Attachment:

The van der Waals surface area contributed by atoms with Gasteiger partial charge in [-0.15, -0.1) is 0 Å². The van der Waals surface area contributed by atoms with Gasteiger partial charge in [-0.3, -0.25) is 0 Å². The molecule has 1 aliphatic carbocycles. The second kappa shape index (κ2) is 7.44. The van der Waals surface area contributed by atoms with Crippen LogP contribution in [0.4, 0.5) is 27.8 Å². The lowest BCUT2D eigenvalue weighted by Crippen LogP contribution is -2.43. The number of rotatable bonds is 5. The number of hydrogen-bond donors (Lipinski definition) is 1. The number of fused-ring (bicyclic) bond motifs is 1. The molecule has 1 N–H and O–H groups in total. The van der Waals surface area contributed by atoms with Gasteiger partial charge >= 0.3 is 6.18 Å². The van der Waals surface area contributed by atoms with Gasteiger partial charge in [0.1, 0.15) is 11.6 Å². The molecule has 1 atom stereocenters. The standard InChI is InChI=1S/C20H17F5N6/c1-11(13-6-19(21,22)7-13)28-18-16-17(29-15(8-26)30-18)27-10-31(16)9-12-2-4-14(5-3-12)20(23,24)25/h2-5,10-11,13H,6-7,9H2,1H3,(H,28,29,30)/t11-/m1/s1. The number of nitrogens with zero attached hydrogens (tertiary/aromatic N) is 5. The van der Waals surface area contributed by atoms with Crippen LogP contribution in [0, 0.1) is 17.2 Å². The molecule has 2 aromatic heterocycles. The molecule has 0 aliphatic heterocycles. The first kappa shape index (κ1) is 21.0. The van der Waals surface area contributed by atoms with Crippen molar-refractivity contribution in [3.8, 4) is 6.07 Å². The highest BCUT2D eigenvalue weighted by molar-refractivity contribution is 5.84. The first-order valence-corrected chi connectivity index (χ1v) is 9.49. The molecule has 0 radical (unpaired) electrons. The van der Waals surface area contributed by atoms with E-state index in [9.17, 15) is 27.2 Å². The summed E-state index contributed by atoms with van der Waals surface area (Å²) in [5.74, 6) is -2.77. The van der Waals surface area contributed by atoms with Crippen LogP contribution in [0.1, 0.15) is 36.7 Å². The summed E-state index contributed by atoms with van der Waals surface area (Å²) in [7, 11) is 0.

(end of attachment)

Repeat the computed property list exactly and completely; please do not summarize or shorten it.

The van der Waals surface area contributed by atoms with Gasteiger partial charge in [-0.15, -0.1) is 0 Å². The van der Waals surface area contributed by atoms with Gasteiger partial charge in [-0.3, -0.25) is 0 Å². The molecule has 1 aliphatic carbocycles. The second kappa shape index (κ2) is 7.44. The van der Waals surface area contributed by atoms with Crippen LogP contribution in [0.4, 0.5) is 27.8 Å². The lowest BCUT2D eigenvalue weighted by Crippen LogP contribution is -2.43. The number of rotatable bonds is 5. The number of hydrogen-bond donors (Lipinski definition) is 1. The number of fused-ring (bicyclic) bond motifs is 1. The molecule has 1 N–H and O–H groups in total. The van der Waals surface area contributed by atoms with Gasteiger partial charge >= 0.3 is 6.18 Å². The van der Waals surface area contributed by atoms with Gasteiger partial charge in [0.1, 0.15) is 11.6 Å². The molecule has 1 atom stereocenters. The standard InChI is InChI=1S/C20H17F5N6/c1-11(13-6-19(21,22)7-13)28-18-16-17(29-15(8-26)30-18)27-10-31(16)9-12-2-4-14(5-3-12)20(23,24)25/h2-5,10-11,13H,6-7,9H2,1H3,(H,28,29,30)/t11-/m1/s1. The number of nitrogens with zero attached hydrogens (tertiary/aromatic N) is 5. The van der Waals surface area contributed by atoms with Crippen LogP contribution in [0, 0.1) is 17.2 Å². The molecule has 2 aromatic heterocycles. The molecule has 0 aliphatic heterocycles. The first kappa shape index (κ1) is 21.0. The van der Waals surface area contributed by atoms with Crippen molar-refractivity contribution in [3.8, 4) is 6.07 Å². The highest BCUT2D eigenvalue weighted by molar-refractivity contribution is 5.84. The first-order valence-corrected chi connectivity index (χ1v) is 9.49. The molecule has 0 radical (unpaired) electrons. The van der Waals surface area contributed by atoms with E-state index in [9.17, 15) is 27.2 Å². The summed E-state index contributed by atoms with van der Waals surface area (Å²) in [5.74, 6) is -2.77. The van der Waals surface area contributed by atoms with Crippen LogP contribution in [0.1, 0.15) is 36.7 Å². The summed E-state index contributed by atoms with van der Waals surface area (Å²) in [7, 11) is 0.